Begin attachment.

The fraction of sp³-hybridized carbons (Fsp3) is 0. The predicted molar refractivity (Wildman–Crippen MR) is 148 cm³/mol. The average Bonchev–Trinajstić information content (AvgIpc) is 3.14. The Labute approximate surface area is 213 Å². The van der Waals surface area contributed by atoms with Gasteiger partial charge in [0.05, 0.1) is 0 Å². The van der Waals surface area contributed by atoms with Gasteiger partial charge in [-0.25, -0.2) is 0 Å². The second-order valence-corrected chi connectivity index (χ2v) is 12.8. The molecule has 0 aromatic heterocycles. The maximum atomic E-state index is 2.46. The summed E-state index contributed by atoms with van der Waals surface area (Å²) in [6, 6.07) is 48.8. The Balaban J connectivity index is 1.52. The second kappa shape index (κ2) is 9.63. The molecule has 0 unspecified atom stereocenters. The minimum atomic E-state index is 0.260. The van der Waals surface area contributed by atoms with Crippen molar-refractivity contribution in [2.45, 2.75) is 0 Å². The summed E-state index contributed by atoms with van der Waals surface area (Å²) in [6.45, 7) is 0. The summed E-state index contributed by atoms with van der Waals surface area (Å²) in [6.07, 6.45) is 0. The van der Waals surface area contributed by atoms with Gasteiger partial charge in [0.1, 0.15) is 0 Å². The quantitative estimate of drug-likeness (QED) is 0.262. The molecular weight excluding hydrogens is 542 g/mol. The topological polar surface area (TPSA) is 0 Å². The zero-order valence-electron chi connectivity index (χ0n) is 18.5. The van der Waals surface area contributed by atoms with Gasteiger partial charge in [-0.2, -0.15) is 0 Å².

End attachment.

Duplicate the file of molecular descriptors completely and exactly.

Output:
The fraction of sp³-hybridized carbons (Fsp3) is 0. The predicted molar refractivity (Wildman–Crippen MR) is 148 cm³/mol. The average Bonchev–Trinajstić information content (AvgIpc) is 3.14. The Labute approximate surface area is 213 Å². The van der Waals surface area contributed by atoms with Gasteiger partial charge in [0.05, 0.1) is 0 Å². The van der Waals surface area contributed by atoms with Gasteiger partial charge in [-0.25, -0.2) is 0 Å². The second-order valence-corrected chi connectivity index (χ2v) is 12.8. The molecule has 0 aromatic heterocycles. The maximum atomic E-state index is 2.46. The summed E-state index contributed by atoms with van der Waals surface area (Å²) in [6, 6.07) is 48.8. The Balaban J connectivity index is 1.52. The second kappa shape index (κ2) is 9.63. The molecule has 0 unspecified atom stereocenters. The minimum atomic E-state index is 0.260. The van der Waals surface area contributed by atoms with Crippen molar-refractivity contribution in [2.45, 2.75) is 0 Å². The summed E-state index contributed by atoms with van der Waals surface area (Å²) in [6.45, 7) is 0. The summed E-state index contributed by atoms with van der Waals surface area (Å²) in [6.07, 6.45) is 0. The van der Waals surface area contributed by atoms with Gasteiger partial charge in [0.1, 0.15) is 0 Å². The quantitative estimate of drug-likeness (QED) is 0.262. The molecular weight excluding hydrogens is 542 g/mol. The topological polar surface area (TPSA) is 0 Å². The zero-order valence-electron chi connectivity index (χ0n) is 18.5. The van der Waals surface area contributed by atoms with Gasteiger partial charge in [-0.2, -0.15) is 0 Å².